July began on a cool note and ended on a hot one. In the Inland Northwest, the month’s first two days were the coolest and its final two days were the hottest.
Here in Spokane, the temperature reached a meager 66 degrees on July 1 and 70 on July 2. Considering the average high is 79 for both dates, the temperatures we experienced ran well below normal.
Flash forward to July 30 and 31, when the thermometer hit 99 and 102, respectively. Unlike the beginning of the month, temperatures ran well above normal. The average high for those dates is 86 degrees.
Last Friday, was a scorcher.
Not only was it the year’s hottest day across the region, but Spokane’s 102-degree temperature was just a hair below the 103 record set for that date in 1929. Meanwhile, 130 miles away in Pasco, a high of 109 set a daily record. What’s more, the mercury soared to 107 in Omak, eclipsing the previous record of 105 established nearly a century ago. Lewiston-Clarkston hit 105, just 1 degree off its daily heat record of 106 set in 2015.
Ironically, topping the hottest day of 2020 was a cold front. The system moved in overnight, bringing a push of cooler air in time for the weekend. You know it’s been hot when temperatures dipping into the high 80s/low 90s are cherished as relief from heat.
Oh, and one more thing about July – it was very dry. On July 1, .05 of an inch of rain fell in Spokane and no precipitation has fallen since.
And what about August? The National Weather Service’s Climate Prediction Center is forecasting slightly above- average temperatures and continuing dry conditions. This means we should be hypervigilant about increased fire danger across the Inland Northwest.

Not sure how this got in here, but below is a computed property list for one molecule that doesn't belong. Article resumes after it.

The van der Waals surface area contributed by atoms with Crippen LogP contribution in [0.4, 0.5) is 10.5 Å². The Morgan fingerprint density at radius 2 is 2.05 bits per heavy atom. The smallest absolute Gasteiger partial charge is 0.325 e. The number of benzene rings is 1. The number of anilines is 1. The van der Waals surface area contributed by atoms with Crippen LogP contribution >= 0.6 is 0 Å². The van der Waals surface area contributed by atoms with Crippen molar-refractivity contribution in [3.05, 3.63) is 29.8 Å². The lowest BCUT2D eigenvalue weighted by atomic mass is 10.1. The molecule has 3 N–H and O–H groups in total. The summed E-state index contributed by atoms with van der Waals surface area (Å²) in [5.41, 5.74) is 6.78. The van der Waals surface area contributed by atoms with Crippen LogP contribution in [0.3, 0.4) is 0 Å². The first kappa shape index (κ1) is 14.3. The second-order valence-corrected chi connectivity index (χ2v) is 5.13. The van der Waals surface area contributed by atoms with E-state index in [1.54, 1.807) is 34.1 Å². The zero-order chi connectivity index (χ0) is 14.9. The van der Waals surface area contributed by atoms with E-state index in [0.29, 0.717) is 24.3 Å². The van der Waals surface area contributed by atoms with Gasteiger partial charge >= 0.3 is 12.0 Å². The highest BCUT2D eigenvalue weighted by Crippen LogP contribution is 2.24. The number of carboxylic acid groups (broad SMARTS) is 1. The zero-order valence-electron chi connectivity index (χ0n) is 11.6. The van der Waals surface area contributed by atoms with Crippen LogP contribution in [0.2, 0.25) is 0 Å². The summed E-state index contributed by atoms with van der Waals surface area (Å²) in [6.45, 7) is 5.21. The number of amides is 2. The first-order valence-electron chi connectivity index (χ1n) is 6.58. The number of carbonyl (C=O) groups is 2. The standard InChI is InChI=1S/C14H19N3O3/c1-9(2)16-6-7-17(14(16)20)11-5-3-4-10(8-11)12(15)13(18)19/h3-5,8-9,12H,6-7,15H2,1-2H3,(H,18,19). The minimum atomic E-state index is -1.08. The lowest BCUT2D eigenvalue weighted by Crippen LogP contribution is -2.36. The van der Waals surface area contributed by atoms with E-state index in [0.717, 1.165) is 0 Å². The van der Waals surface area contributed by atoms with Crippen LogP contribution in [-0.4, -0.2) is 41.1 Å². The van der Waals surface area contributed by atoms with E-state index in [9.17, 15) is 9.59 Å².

If you’re feeling cooped up by the heat and COVID-19, an out-of-this-world experience awaits you next week. All you have to do is go outside when it’s dark, look up and be dazzled.
Though the Perseid meteor showers have been streaking across our skies since mid-July, they will peak Aug. 11, 12 and 13. The shooting stars will be most visible late at night and into the pre-dawn hours.
The Perseid meteor shower occurs each August, but cloud cover and light from the moon can interfere with the show. As of now, skies are expected to be clear and the temperatures warm, offering prime viewing conditions in our region.
Last summer, the Perseids were difficult to see because of an almost-full moon. With the moon 47% full this time around, the shower will have less moonlight to compete against. While the fainter meteors will get washed out, you can still expect plenty of bright streaks to zoom across our skies.
Get away from city lights, the American Meteor Society advises, and the more sky you can see, the better.